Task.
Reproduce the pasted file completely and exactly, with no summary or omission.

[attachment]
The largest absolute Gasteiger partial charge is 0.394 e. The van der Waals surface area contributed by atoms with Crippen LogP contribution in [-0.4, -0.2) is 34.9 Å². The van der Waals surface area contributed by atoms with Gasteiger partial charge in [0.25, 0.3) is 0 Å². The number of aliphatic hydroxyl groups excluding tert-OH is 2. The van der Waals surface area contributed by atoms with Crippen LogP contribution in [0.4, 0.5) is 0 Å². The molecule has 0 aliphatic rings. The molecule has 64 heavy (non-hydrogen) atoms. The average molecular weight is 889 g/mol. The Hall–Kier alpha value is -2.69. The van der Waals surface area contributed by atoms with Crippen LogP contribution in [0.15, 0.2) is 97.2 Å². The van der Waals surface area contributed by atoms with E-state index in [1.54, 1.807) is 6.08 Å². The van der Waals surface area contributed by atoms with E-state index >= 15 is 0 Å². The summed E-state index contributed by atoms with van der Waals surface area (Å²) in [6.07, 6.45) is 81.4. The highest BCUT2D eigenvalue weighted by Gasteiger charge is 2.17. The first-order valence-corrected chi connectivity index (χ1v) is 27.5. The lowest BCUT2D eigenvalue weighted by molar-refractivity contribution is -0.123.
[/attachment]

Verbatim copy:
The largest absolute Gasteiger partial charge is 0.394 e. The van der Waals surface area contributed by atoms with Crippen LogP contribution in [-0.4, -0.2) is 34.9 Å². The van der Waals surface area contributed by atoms with Gasteiger partial charge in [0.25, 0.3) is 0 Å². The number of aliphatic hydroxyl groups excluding tert-OH is 2. The van der Waals surface area contributed by atoms with Crippen LogP contribution in [0.4, 0.5) is 0 Å². The molecule has 0 aliphatic rings. The molecule has 64 heavy (non-hydrogen) atoms. The average molecular weight is 889 g/mol. The Hall–Kier alpha value is -2.69. The van der Waals surface area contributed by atoms with Crippen LogP contribution in [0.15, 0.2) is 97.2 Å². The van der Waals surface area contributed by atoms with E-state index in [1.54, 1.807) is 6.08 Å². The van der Waals surface area contributed by atoms with E-state index >= 15 is 0 Å². The summed E-state index contributed by atoms with van der Waals surface area (Å²) in [6.07, 6.45) is 81.4. The highest BCUT2D eigenvalue weighted by Gasteiger charge is 2.17. The first-order valence-corrected chi connectivity index (χ1v) is 27.5. The lowest BCUT2D eigenvalue weighted by molar-refractivity contribution is -0.123.